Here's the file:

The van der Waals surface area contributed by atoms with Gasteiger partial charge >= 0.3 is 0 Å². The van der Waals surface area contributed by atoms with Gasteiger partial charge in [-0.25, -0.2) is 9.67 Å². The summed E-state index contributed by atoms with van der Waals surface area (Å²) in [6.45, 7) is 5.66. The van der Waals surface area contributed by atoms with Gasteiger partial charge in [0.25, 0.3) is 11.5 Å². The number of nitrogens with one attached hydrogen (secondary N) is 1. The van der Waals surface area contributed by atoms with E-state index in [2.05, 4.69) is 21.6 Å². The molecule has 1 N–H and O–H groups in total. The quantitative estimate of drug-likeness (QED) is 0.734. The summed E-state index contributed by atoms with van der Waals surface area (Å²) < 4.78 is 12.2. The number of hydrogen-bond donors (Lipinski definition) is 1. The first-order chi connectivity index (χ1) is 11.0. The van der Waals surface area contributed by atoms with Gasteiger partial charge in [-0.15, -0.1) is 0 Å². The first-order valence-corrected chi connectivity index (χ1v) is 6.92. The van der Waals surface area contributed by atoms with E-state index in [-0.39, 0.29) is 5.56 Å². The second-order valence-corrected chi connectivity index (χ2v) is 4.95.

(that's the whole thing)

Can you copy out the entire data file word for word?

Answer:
The van der Waals surface area contributed by atoms with Gasteiger partial charge >= 0.3 is 0 Å². The van der Waals surface area contributed by atoms with Gasteiger partial charge in [-0.25, -0.2) is 9.67 Å². The summed E-state index contributed by atoms with van der Waals surface area (Å²) in [6.45, 7) is 5.66. The van der Waals surface area contributed by atoms with Gasteiger partial charge in [0.25, 0.3) is 11.5 Å². The number of nitrogens with one attached hydrogen (secondary N) is 1. The van der Waals surface area contributed by atoms with E-state index in [2.05, 4.69) is 21.6 Å². The molecule has 1 N–H and O–H groups in total. The quantitative estimate of drug-likeness (QED) is 0.734. The summed E-state index contributed by atoms with van der Waals surface area (Å²) < 4.78 is 12.2. The number of hydrogen-bond donors (Lipinski definition) is 1. The first-order chi connectivity index (χ1) is 11.0. The van der Waals surface area contributed by atoms with Gasteiger partial charge in [-0.15, -0.1) is 0 Å². The first-order valence-corrected chi connectivity index (χ1v) is 6.92. The van der Waals surface area contributed by atoms with E-state index in [-0.39, 0.29) is 5.56 Å². The second-order valence-corrected chi connectivity index (χ2v) is 4.95.